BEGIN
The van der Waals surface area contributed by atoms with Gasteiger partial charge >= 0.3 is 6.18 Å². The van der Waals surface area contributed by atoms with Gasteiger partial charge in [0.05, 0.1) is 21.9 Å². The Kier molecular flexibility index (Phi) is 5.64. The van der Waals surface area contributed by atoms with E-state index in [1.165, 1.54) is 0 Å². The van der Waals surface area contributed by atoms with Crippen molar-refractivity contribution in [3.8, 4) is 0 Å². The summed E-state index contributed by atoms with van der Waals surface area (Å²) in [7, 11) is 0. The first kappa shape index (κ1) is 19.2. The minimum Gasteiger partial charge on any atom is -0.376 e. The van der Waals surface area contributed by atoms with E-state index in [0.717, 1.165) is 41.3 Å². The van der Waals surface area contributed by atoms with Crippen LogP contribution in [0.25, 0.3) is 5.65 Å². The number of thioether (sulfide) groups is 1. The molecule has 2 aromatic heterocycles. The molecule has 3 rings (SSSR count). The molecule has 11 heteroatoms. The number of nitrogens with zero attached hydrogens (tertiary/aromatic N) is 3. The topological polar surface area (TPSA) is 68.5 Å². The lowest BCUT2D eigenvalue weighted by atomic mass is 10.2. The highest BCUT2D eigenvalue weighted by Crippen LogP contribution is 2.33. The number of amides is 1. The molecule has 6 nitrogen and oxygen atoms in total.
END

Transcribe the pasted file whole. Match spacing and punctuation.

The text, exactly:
The van der Waals surface area contributed by atoms with Gasteiger partial charge >= 0.3 is 6.18 Å². The van der Waals surface area contributed by atoms with Gasteiger partial charge in [0.05, 0.1) is 21.9 Å². The Kier molecular flexibility index (Phi) is 5.64. The van der Waals surface area contributed by atoms with E-state index in [1.165, 1.54) is 0 Å². The van der Waals surface area contributed by atoms with Crippen molar-refractivity contribution in [3.8, 4) is 0 Å². The summed E-state index contributed by atoms with van der Waals surface area (Å²) in [7, 11) is 0. The first kappa shape index (κ1) is 19.2. The minimum Gasteiger partial charge on any atom is -0.376 e. The van der Waals surface area contributed by atoms with E-state index in [0.717, 1.165) is 41.3 Å². The van der Waals surface area contributed by atoms with Crippen LogP contribution in [0.25, 0.3) is 5.65 Å². The number of thioether (sulfide) groups is 1. The molecule has 2 aromatic heterocycles. The molecule has 3 rings (SSSR count). The molecule has 11 heteroatoms. The number of nitrogens with zero attached hydrogens (tertiary/aromatic N) is 3. The topological polar surface area (TPSA) is 68.5 Å². The lowest BCUT2D eigenvalue weighted by atomic mass is 10.2. The highest BCUT2D eigenvalue weighted by Crippen LogP contribution is 2.33. The number of amides is 1. The molecule has 6 nitrogen and oxygen atoms in total.